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University of Iowa School of Law
Andersen, Eric G.

Contracts Eric Andersen Fall 2016 Outline

Textbook: Principles of Contract Law (American Casebook Series) 4th Edition

I. The Autonomy and Security Principles

ü Hawkins v. McGee (Patient and Doctor)

· Fact: A young boy went to a surgeon to repair his scarred hand, and came away with a hand that was even more damaged.

· Rule: The correct measure of damage for a failure to perform a contract as promised is the difference between the result that was promised and what was actually provided. This is termed expectation damage

· Analysis

– The pain was necessary incident. It was a legal detriment suffered by him which constituted a part of the consideration given by him for the contract.

– It was also erroneous and misleading to submit to the jury as a separate element of damage any change for the worse in the condition of P’s hand. Any such ill effect from the operation would be included under the true rule of damage.

· Comment: The usual rule of damages for breach of warranty in the sale of chattels is that the measure of damages is the difference between the value of the goods if they had corresponded with the warranty and their actual value, together with such incidental losses as the parties knew or should have known would probably result from the failure to comply with the contract.

R §20: Objective Approach

ü Lucy v. Zehmer(Buyer and Seller, Objective Approach)

· Fact: Asserting that he had entered into a valid contract to purchase a form, a buyer sued to enforce the alleged contract over the objections of the farm’s owner who claimed to have been joking when he signed the sales contract with the buyer.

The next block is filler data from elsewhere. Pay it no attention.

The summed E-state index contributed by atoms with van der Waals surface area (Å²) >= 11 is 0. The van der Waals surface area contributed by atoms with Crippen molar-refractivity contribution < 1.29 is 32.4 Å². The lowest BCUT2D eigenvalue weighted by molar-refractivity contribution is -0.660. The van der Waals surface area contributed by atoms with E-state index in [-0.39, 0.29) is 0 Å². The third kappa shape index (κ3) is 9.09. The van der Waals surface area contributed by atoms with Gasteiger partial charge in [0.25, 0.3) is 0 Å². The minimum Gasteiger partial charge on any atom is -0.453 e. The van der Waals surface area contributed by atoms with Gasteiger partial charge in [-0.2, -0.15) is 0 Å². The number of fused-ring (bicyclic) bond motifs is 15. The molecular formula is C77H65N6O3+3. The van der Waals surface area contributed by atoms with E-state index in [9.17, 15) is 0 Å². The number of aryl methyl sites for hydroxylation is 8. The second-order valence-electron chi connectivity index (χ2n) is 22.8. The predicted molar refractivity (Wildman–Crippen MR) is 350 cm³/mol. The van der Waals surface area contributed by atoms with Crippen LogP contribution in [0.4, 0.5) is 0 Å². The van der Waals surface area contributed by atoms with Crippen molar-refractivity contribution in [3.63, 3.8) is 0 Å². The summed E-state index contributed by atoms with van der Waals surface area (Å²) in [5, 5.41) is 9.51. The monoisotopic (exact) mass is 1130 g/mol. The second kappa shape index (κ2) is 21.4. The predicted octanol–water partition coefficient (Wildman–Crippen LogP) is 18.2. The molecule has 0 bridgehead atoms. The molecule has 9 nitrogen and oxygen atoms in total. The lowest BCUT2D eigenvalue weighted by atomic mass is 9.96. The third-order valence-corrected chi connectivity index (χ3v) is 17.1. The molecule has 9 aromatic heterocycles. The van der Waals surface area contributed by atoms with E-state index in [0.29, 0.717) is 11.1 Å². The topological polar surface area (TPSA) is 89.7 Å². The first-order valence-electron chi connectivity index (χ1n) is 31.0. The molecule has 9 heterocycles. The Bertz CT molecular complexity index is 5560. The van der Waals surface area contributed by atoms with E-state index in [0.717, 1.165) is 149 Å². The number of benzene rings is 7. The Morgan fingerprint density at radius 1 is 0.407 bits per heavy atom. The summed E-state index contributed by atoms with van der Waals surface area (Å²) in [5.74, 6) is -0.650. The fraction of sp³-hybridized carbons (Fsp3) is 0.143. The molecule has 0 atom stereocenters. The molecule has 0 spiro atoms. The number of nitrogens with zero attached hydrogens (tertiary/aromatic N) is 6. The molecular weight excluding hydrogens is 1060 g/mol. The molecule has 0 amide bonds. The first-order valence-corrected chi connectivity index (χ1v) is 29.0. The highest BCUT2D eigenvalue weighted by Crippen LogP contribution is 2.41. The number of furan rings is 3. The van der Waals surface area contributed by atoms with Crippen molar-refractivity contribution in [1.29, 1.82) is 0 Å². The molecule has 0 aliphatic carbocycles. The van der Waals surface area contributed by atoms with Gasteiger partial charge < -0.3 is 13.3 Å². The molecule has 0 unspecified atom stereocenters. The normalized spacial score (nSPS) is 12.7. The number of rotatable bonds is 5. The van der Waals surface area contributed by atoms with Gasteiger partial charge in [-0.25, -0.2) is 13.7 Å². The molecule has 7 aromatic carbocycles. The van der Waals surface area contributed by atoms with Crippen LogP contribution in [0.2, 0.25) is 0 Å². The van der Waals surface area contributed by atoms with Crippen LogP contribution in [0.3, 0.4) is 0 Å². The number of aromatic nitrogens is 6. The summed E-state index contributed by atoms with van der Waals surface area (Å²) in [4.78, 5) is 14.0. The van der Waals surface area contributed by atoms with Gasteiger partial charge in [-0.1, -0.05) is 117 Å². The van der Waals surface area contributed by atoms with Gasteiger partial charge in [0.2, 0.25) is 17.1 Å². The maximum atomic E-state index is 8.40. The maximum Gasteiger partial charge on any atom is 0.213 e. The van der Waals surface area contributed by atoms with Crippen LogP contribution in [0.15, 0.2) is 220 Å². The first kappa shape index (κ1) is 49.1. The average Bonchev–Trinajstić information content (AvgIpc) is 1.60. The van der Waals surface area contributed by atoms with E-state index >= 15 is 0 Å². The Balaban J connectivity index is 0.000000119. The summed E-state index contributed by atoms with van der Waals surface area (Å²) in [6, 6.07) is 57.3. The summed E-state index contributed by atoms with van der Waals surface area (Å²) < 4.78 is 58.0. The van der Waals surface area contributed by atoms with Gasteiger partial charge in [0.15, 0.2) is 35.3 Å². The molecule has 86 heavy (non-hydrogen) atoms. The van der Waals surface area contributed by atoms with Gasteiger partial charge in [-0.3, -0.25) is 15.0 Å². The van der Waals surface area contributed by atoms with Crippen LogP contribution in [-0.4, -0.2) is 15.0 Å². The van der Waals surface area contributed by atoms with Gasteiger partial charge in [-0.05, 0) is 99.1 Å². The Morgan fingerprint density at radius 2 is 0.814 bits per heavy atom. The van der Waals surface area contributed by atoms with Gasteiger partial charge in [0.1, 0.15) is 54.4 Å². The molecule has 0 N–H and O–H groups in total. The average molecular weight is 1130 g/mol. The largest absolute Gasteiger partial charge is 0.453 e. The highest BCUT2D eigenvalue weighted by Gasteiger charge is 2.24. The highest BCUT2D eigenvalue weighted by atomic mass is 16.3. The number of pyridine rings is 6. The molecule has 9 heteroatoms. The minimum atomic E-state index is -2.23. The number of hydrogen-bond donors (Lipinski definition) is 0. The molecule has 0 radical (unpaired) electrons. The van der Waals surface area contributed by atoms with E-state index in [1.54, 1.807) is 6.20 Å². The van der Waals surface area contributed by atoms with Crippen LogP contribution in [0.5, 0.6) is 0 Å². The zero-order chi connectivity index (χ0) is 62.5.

· Rule: Where a party’s actions and statements could reasonably be seen as manifesting an intent to enter into a contract, the party will be bound to the contract even if the party had no subjective intent to enter into the agreement.

· Analysis

-We must look to the outward expression of a person as manifesting this intention rather than to his secret and unexpressed intention.

-The mental assent of both parties is not necessary for the formation of a contract.

-A person cannot avoid a contract merely by claiming to have been joking when his conduct and words would cause a reasonable person to believe he intended a real agreement.

-However, if the apparent offer is obviously a joke form the perspective of the party hearing it, the offer would not be valid and could not be validly accepted.

ü Embry v. Hargadine (Employee and Employer)

· Fact: The employee contract is already expired. “Go ahead, you are all right. Get your men out and do not let what that worry you.”

*Reasonable Person: Objective Perspective

· Issue: To make a contract, is it required both parties’ intentions?

· Rule: ①Though Mckittrick may not have intended to employ Embry by what transpired between them according to the latter’s testimony, yet if what Mckittrick said would have been taken by a reasonable man to be an employment, and Embry so understood it, it constitutes a valid contract →②Whether or not the language used.

*The general rule is that it is for the court to construe the effect of writings relied on to make a contract, and also the effect of unambiguous oral words. However, if the words are in dispute, the question of whether they were used or not is for the jury.

· Applying: The answer was no ambiguous. It constituted in law a valid contract of re-employment as he understood that he was employed, as a reasonable man.

· Conclusion: The court erred in making the formation of contract depend on a finding that both parties intended to make one. Reversed and Cause remanded.

· Comment: The existence and terms of a contract are determined from the words and act of the parties rather than by the parties’ subjective intent.

R §24: Effect of Misunderstanding